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“One founder was telling me that their investor has asked for weekly updates in an email format with an up to date P&L,” said my business partner. “That’s hard, because what he really wants to do is run his business and not provide updates to investors. That’s not his job.”
“Even better,” I replied, “I once had an investor send us a 10-page format complete with biographical requirements for all key hires with the option for them to stage a final interview.”
We both exchanged nervous and knowing laughter, wishing that we had read about these issues before taking on venture investment.
After completing your first financing round, smart investors will not just shake your hand and say, “Good luck.” Quite the opposite. Investors will often get involved in your business, offer advice, refer key hires and foster business development connections.
At the very least, they will ask for periodic investor updates. Meant to be “check-ups” on the health of your business, these updates provide investors with crucial sales, financial, HR and corporate-development information. Investors know how to spot opportunities (as well as challenges), and periodic updates give them the chance to do so and make an impact.
Unfortunately, investor updates can range from merely being annoying to an expensive, time-consuming distraction. This is such a challenge for founders that an entire company, Visible, is dedicated to creating a dashboard that allows them to provide updates to venture investors.
Absent such tools, how can you ensure you are providing investor updates in the right way while simultaneously focusing on growing your business? Luckily, there are some key tactics.
First, you should create a template with an easy Green, Yellow and Red approach mapped back to specific Key Performance Indicators (KPIs). Second, you should make specific and concrete requests for investors to help. Third, you must endeavor to be honest and reveal the full scope of your company’s performance and status.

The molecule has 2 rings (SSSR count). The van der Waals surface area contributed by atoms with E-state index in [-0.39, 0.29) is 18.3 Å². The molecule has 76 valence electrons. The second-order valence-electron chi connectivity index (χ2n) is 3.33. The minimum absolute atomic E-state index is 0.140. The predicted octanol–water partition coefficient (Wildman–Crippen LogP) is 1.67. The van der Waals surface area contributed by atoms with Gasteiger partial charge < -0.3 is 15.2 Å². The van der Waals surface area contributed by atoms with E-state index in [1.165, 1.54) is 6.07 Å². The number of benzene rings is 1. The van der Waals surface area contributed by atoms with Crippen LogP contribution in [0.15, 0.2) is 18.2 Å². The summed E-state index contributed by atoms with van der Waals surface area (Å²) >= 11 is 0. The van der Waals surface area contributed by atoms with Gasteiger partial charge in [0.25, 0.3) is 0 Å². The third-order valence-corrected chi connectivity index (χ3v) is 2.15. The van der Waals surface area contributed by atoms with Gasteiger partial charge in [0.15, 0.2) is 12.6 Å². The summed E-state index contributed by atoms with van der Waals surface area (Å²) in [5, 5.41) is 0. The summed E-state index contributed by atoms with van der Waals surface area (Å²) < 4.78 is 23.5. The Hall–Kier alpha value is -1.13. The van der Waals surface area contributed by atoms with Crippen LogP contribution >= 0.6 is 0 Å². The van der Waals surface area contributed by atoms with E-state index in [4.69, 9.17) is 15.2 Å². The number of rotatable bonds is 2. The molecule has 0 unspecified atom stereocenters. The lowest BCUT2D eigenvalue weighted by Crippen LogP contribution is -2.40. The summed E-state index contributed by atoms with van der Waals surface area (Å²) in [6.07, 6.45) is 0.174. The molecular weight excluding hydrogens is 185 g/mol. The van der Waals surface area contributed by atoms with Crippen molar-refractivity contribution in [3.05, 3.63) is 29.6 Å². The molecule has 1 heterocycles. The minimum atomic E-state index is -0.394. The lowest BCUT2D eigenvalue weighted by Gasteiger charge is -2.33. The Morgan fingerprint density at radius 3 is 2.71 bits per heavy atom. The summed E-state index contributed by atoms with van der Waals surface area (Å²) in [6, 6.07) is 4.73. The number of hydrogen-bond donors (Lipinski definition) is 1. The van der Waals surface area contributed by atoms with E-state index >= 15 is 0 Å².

Green. Yellow. Red.
One of the most important pieces of an investor update is its structure. How you structure the update will go a long way towards the investor’s view of the company overall.
First, you must set out your company’s KPIs with investors ahead of the update schedule and set a mutually agreed upon timeline for achieving them. Once you have done so, you can structure your investor update into Green, Yellow and Red sections.
Slightly adapted from Hackernoon’s template, the Green, Yellow and Red update template maps the achievement of KPIs according to progress. Green indicates those that have been achieved. Yellow indicates those you may be worried about but believe you can overcome. And red indicates the KPIs you are failing against and looking to develop a new plan for. It is important to include updates within these areas on your product build, team and hiring metrics, business development and corporate development.
Make Specific Requests for Help
In the most prominent place possible, you must endeavor to make specific and tangible requests for help. These requests can range from fundraising assistance and hiring referrals to new business-development connections. Although investors do not have enough time to sift through all of the data in your business, they also want to be helpful and make as much of an impact as possible in the short time they are spending reviewing your data. Putting specific requests out up front will help enable this.
A few years ago, I was speaking to an investor who was relaying his concern about a company for not providing updates in quite some time. “If I do not get an update for a number of months, I know that company is on the verge of death or in fact, dead already,” he remarked. “Good news is always shared. The sound of failure is the sound of silence.”
The average investor meets with thousands of potential investments a year and has developed a strong sense of pattern matching. In other words, if something is amiss, they have the instinctual capacity to sift it out quite quickly.
To avoid this, you must be open and transparent in your investor updates. It’s not merely enough to provide updates on what is going well. You need to give background on what is going wrong, what you are scared of and what is truly a failure.
What’s great is that instead of scaring investors, this often brings them closer to you, as they can offer their incredible skills, experience, and connections to help you and your business. They’ve been around the block enough times to know that not everything is perfect and smelling roses.
Related: How to Keep Your Investors Happy
After raising capital, investors will often expect periodic updates on the status of your business. In order to ensure these updates do not become distractive, you can take a few key lessons to heart. Namely, you can follow a Green, Yellow and Red framework, explicitly ask and describe what you need help with and be honest about what is going wrong and how you plan to correct it.